I really liked the film of [b:The Hundred-Year-Old Man Who Climbed Out of the Window and Disappeared|18308098|The Hundred-Year-Old Man Who Climbed Out of the Window and Disappeared|Jonas Jonasson|https://d.gr-assets.com/books/1376250592s/18308098.jpg|10365993] so I decided to give this a try. It's easy to see the similarities between the two: a sweeping historical backdrop, an unusual main character and a complicated plot that's structured rather like that arrangement of pipes on the cover, only more so. Since I was new to the actual writing, I couldn't feel jaded about it.
I really loved Nombeko as a character. I even got over my disappointment that she was only really a girl for the first few chapters, although I kept hoping that maybe her daughter... I don't know, I just expected that contrast between the very old guy of the first book and a very young one in the second. It's maybe true that Nombeko's character arc fizzled out a bit towards the end. Or maybe it was the fault of Holger One and Celestine as you might expect. They had really expended the full depths of their stupidity before the end, so perhaps they should have been ruthlessly evacuated from the stage to make way for fresh meat.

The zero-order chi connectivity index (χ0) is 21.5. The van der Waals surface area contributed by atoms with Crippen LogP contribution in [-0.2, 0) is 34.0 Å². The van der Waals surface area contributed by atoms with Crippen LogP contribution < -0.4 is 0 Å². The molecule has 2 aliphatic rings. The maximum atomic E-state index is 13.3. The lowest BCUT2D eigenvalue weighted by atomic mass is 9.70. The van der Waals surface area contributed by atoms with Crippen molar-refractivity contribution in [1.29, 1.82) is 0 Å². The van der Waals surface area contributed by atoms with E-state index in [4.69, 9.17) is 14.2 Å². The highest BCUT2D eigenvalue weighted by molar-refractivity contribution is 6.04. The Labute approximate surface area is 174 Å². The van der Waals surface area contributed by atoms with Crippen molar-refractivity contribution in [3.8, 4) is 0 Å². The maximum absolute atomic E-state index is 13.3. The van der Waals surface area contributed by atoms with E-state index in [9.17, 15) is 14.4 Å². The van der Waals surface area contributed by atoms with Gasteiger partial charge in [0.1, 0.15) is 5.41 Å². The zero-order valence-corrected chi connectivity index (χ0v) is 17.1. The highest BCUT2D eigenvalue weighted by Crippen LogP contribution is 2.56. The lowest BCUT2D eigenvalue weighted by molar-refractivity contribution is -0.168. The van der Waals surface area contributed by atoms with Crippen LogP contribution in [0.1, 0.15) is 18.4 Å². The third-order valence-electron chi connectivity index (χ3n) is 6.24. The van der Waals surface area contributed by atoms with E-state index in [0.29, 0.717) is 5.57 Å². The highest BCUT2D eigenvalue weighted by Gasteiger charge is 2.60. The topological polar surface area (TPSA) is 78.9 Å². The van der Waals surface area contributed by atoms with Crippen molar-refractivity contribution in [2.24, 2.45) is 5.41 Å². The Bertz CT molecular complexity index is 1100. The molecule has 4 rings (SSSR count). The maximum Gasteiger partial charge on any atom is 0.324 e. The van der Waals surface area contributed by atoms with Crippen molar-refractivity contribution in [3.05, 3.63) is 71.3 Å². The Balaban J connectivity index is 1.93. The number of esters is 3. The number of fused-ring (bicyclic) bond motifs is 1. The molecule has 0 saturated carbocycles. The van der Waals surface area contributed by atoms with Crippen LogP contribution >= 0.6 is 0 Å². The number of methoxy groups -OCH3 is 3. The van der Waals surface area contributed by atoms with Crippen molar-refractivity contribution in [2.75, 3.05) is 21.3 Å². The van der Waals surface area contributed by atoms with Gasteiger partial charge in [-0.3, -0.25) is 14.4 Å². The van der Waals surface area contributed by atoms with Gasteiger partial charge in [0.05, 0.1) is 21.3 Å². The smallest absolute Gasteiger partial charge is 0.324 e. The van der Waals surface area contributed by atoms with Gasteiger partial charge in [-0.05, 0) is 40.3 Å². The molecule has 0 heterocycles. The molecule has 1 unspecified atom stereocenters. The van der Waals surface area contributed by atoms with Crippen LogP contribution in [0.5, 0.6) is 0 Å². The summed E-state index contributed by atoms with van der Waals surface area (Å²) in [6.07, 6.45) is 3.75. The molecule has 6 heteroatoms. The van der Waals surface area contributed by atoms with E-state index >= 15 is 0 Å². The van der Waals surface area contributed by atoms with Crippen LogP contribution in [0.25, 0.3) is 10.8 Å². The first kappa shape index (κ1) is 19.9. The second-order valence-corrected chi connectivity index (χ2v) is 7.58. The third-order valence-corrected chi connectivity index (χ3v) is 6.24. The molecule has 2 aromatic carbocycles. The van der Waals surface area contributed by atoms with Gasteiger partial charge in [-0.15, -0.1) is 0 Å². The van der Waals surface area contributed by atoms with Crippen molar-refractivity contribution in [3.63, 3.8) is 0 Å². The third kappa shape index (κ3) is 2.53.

I read a lot of fantasy, and The Girl Who Saved the King of Sweden isn't that, but it's so fantastical it hardly matters. In fact, one of the things it does is raise the question of where exactly the historically accurate bits break off and imagination sets in. It's also written in an expository style which isn't officially well thought of in English writing but seems to filter through in translations from Scandinavia and Germany quite often. Never mind all that 'show don't tell' stuff, when it's done well, I like it.